4 Getting Started with Python: Anaconda, Jupyter Notebooks, Google CoLabs and Virtual Environments

This is the last module in your HumanDemia on board. After that, most of the boring stuff will be completed. The environment will be set and you’ll be ready to use these new tools to build something and make your life easier.

In this chapter we are summing up what we did in the two chapters before. We need to install our Python development environment (in chapter 2 we used RStudio as an IDE for Markdown). Here we are going to play a game of snakes, and install Python by using the Anaconda distribution.

Through Anaconda we are going to get the following:

  • access to the Python programming language;
  • and IDE for Python: Spyder;
  • a packet manager for Python: the Anaconda installer (conda install);
  • another command line interface tool: the Anaconda Prompt;
  • the full stack of Python scientific libraries and data analysis libraries (this is going to save us some installation pain): Numpy, Pandas, matplotlib and more;
  • IPython: a nice interactive shell to program in real time that we’ve already mentioned;
  • Jupyter Notebooks: shared work books of Python code - think of them as a git hubbed version of IPython sessions.

As you see, IDE tools (chapter 2) and command line tools (chapter 3) sum up here nicely, to give us Python.

The path for this chapter features installing Anaconda, explaining its benefits and then provide details about Google Colab, another tool to perform Python based operations, this time without the need to install any code. There are no excuses not to code.

HumanDemia has another curved ball waiting you at the end of the chapter: virtual environments. Virtual Environments are isolated containers in which you install all the tools you need to run your program in a safe way, i.e. without interacting with the rest of your system. You don’t want an update to Steam to mess up your project, right?

Virtual environments are there to ensure this. That’s one of the coding best practices that the sooner you learn, the better it is.

Also, it is something you are going to perform in the Anaconda Prompt. So it is a nice way to sum part I up. “Command line operations of an IDE for something Python related,” you mormor “these HumanDemia instructional designer have their idea of balance!”

4.1 Installing Python by Installing Anaconda: A Game of Snakes

Back in the days if you wanted to start Python you had to to a lot of researches. There were two main running versions of the language: Python 2 and Python 3. Some of the syntax was different (i.e. how to print on the screen), some of the main tools were only running on one Python version, etc.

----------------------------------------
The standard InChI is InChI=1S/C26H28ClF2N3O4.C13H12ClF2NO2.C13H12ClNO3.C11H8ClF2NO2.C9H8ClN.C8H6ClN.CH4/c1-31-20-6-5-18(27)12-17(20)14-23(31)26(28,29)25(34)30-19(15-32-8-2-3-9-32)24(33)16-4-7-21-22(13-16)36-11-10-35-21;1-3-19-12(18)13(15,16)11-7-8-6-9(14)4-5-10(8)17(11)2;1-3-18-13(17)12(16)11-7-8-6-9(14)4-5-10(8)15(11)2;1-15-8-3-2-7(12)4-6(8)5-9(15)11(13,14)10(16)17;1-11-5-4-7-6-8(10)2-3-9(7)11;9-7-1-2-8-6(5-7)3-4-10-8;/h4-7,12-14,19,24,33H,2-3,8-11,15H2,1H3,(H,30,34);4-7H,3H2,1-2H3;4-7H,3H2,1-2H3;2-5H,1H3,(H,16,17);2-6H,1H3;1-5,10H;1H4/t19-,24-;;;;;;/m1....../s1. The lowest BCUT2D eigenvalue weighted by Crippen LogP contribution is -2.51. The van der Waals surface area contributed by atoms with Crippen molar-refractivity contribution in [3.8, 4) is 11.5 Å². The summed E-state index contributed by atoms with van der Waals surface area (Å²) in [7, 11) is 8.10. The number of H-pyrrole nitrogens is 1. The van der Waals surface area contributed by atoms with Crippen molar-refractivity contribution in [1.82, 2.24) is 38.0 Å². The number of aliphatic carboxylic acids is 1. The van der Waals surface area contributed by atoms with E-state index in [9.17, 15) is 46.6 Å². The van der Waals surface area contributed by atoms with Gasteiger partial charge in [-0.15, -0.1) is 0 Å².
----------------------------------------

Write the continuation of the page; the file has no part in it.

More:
Today you can save all this struggles. Go and install Python 3 (unless you have a reason to still use Python 2, which should not be the case if you are starting out). Despite the Python versions struggle being over, getting started with Python still has a counterintuitive issue. The best way to get started with Python is not installing Python.

Rather, to install Python you have to search ‘Anaconda. As the snake-based name suggests, Anaconda is related to Python. With Anaconda you are going to install Python and more (which is good, as it saves us installation pains).

Installing Anaconda is as easy as to go to https://www.anaconda.com/distribution/ and download the relevant distribution for your computer.26

Basically while installing Anaconda you will be asked:

  1. where to install it;
  2. if you want Anaconda to be the default program to run Python files;
  3. how to interact with PATH variables.

If there’s something confusing, the answer is in the installation documentation.27

Ok, now you should have Anaconda installed which means you have Python! Programming is close.

If you are impatient and want to start having a look at your IDE for Python, search for “spyder” in your system search box. You will then run the Spyder. (Oh, Spyder is another acronym for ‘Scientific PYthon Development EnviRonment’).

If you are not that impatient, we’ll first have a brief tour of:

  • the benefits of using an IDE (like Spyder) and the other tools provided by Anaconda, namely:
  • IPython;
  • Jupyter Notebooks;
  • the Anaconda system (package manager and command line interface)

4.2 Using and Integrated Development Editor (IDE): The Benefits of Spyder

Spyder offers a lot of benefits. The one I’ve found the most useful is that you can divide your workspace in different cells. Each cell allows you to run Python code.

The importance of running more Python code cells is that you can have a main cell where most of the program lives and as many cells as you need to experiment. If you need to add a new feature to the main program you can test it in the cell, and then include it.28

Plus, Spyder supports you when you are typing the commands. Press ‘TAB’ and it will offer you suggestions about what you can do with certain objects. This also helps you learning. Spyder knows your object is a string and will show you the available methods.

As you move your first steps into programming it is likely that make various syntax errors and helps you indent your code properly. Spyder checks your syntax and it can check it also against some formatting rules and styles (most notably, PEP 8 style).29

This can be a double-edged sword. As you are about to know, indentation matters a lot in Python. Tabs and spaces are different and you have to be consistent. Spyder handles this for you, which is cool. You can focus on learning the syntax and approach your problems. But then sometimes you have to start coding in notepad or something else and formatting errors come in from everywhere.

I guess this tells us that we need to be aware and grateful for the amenities an IDE can do, but not to get enslaved by them.

Another great feature of Spyder is the variable explorer. This window tells you a lot about the entities you have in your projects: are they numbers or strings? Are they filled or empty? What’s their state? Etc. The more your program gets complex, the more you are going to appreciate that tool. (Again, having such a tool is no excuse not to plan on the design of your program. You should be in control of what happens.)